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With value-seeking consumers becoming increasingly receptive to store brands, c-store retailers on the hunt for increased sales in their wine category have identified private label lines as a powerful arrow in their retailing quiver.
While private label wine is a sliver of the total U.S. wine category -- it holds just under 1 percent of the total wine market in food, drug and mass channels (including Walmart) -- the potential of such products in the U.S. is growing by double digits. Private label wine dollar sales totaled $4.35 million for the four weeks ended Oct. 3, 2009, a more than 10-percent increase over last year. Total wine dollar sales for that period were $497 million, up 5.3 percent, according to The Nielsen Co. data.
On a unit basis, private label again saw a double-digit year-over-year jump of 11.8 percent, totaling more than 662,000 units for the four weeks ended Oct. 3. Meanwhile, branded wine increased 4.1 percent to 59.8 million units in that timeframe.
Meeting customer demand for value-oriented wine was one of the reasons behind 7-Eleven Inc.'s release of Yosemite Road, a global wine brand developed cooperatively with Seven Eleven Japan, and sold in parent company Seven & i Holdings Co.'s 15,000 convenience, department and grocery stores in the U.S. and Japan.
Wine priced at less than $5 has seen double-digit growth at 7-Eleven stores, and the new line is priced at $3.99 in the majority of the U.S., and 598 yen in Japan, the retailer noted when the product was released last month.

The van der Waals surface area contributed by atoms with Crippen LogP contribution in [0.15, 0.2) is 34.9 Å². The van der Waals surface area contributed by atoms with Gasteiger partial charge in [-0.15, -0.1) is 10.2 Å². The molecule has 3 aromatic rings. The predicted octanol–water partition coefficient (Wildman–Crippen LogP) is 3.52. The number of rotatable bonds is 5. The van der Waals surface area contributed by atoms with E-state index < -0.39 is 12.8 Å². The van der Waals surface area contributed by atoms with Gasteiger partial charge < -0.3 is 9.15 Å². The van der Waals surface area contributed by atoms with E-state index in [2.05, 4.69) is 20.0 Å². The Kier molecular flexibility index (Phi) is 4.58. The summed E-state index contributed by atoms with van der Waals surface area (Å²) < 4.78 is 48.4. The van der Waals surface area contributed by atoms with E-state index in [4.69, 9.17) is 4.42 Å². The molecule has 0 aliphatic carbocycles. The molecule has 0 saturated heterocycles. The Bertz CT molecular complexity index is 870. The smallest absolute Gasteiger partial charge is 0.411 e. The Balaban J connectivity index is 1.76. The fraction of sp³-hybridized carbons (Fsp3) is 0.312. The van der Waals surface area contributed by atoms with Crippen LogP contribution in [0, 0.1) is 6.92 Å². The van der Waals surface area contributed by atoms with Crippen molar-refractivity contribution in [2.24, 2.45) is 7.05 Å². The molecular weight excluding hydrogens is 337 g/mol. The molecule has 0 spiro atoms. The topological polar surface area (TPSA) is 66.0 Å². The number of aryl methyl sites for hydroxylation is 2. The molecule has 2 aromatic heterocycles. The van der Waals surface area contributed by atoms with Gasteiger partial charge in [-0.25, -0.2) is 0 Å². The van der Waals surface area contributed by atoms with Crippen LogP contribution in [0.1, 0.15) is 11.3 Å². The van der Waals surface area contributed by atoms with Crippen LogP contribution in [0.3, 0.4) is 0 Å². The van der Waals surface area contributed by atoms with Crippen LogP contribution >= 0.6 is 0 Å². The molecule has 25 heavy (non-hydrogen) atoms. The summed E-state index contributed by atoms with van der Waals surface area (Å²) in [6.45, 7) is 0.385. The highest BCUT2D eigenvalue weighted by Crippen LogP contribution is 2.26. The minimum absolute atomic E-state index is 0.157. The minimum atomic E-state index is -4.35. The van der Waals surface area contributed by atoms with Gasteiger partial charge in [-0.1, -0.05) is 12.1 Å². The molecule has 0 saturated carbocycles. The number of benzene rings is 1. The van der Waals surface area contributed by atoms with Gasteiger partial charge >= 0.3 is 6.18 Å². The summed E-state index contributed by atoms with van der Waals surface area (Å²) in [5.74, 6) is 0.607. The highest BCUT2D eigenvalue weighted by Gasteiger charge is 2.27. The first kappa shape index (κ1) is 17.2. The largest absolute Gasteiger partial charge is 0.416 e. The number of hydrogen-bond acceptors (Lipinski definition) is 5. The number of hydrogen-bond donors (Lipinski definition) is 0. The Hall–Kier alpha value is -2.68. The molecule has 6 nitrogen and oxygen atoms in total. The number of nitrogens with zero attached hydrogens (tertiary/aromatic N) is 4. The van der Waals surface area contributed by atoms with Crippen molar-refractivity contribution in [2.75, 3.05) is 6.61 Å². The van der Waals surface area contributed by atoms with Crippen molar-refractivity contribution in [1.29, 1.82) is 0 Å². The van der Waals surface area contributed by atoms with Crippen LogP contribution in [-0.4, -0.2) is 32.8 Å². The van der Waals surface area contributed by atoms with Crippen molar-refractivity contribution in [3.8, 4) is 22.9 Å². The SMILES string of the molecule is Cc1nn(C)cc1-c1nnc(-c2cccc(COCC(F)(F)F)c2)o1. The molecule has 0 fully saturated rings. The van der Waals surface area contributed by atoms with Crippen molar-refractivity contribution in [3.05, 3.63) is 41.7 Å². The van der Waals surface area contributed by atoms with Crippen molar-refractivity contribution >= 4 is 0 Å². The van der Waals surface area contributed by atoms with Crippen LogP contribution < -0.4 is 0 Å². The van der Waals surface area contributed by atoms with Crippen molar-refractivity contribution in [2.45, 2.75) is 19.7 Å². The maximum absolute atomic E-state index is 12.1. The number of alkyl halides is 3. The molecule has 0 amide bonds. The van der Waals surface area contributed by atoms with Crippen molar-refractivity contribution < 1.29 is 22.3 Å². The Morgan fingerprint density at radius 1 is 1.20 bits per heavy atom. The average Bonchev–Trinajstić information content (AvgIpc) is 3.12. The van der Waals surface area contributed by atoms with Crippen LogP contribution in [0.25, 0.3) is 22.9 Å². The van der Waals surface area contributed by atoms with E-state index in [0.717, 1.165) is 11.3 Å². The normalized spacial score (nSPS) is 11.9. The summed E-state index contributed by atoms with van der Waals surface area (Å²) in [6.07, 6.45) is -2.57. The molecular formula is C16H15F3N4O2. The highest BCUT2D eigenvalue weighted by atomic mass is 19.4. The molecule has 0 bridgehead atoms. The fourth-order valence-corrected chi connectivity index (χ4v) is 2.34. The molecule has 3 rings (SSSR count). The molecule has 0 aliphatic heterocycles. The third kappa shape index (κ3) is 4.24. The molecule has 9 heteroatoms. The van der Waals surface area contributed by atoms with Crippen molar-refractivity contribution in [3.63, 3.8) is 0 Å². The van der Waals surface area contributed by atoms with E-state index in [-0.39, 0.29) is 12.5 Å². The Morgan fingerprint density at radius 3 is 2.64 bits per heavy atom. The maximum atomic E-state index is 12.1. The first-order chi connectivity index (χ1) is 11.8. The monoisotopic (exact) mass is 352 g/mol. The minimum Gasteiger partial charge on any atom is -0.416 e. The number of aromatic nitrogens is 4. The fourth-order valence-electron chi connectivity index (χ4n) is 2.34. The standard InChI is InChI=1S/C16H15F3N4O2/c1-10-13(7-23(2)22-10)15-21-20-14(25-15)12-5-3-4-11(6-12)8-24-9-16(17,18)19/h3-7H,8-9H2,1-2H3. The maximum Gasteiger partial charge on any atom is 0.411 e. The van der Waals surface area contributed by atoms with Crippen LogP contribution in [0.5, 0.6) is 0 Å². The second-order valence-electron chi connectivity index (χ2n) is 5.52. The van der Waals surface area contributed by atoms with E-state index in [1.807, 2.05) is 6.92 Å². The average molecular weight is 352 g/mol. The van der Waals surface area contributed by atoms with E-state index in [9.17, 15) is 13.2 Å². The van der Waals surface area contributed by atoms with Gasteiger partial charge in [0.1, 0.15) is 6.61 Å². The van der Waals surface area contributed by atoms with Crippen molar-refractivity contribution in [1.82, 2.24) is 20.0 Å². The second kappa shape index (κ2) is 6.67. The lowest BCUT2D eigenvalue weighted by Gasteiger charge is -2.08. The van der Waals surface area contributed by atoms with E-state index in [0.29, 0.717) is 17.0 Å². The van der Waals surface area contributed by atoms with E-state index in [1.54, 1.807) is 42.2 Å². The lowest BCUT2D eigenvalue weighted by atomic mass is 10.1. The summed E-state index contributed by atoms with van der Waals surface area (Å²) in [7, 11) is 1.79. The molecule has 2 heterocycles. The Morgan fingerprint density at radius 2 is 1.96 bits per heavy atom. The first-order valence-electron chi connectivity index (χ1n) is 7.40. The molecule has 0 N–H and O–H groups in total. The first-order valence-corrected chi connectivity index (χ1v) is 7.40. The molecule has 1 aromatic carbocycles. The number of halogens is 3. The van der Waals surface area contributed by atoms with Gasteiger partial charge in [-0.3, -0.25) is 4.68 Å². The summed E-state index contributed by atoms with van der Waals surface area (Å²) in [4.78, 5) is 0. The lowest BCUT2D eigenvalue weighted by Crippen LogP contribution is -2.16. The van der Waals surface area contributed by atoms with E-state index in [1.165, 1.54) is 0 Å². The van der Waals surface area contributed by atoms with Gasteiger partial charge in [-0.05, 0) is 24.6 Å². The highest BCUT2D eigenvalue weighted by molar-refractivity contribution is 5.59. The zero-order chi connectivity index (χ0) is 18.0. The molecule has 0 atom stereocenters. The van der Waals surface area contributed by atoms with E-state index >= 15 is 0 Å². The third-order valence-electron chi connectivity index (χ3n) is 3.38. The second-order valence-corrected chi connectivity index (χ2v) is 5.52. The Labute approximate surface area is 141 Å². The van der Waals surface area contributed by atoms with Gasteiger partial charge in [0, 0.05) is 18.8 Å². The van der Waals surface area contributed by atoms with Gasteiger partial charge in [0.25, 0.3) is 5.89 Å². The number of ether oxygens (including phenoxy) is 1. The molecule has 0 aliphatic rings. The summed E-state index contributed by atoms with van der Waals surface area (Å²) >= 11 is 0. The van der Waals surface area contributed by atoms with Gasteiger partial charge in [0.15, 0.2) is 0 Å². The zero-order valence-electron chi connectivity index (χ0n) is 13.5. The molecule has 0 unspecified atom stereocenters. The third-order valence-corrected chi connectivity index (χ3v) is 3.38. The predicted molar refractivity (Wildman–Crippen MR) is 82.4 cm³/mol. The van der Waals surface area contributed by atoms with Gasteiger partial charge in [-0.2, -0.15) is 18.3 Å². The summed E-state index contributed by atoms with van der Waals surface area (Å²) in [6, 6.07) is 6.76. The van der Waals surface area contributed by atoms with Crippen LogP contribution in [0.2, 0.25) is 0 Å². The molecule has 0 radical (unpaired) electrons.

"By developing a global brand, 7-Eleven can better leverage our brand strength and scale with customers all over the world," Mark Herron, 7-Eleven senior product director of vault for 7-Eleven, told Convenience Store News.
The retailers conducted research into consumer taste preferences in both the U.S. and Japan; determined top-selling wine varietals in both countries; and sampled wines from around the world -- all of which was part of a global customer Current Situation Analysis (CSA).
The two varietals chosen -- a chardonnay and cabernet sauvignon -- are top sellers in both the U.S. and Japan, Herron said.
"Creating the wine was fairly easy because the taste profiles were already somewhat similar in Japan and the U.S.," he said. "California wine is dominant in the U.S. and growing in Japan, especially at this entry-level price point."
Yosemite Road is hardly the c-store retailer's first foray into private label wine. 7-Eleven also offers three other private label wine options in its U.S. stores -- Thousand Oaks, at a price-point higher than Yosemite Road; the award-winning, premium Sonoma Crest varietals; and a boxed wine brand that was yet to be released as of press time.
Private label wines make up 5 percent of 7-Eleven's total wine category sales. Private label wine customers typically "want a value and are open to experimenting, usually a younger customer," said Herron. Other items purchased with private label wine run the gamut, from beer and non-alcohol beverages to snacks and immediate-consumable foods, he added.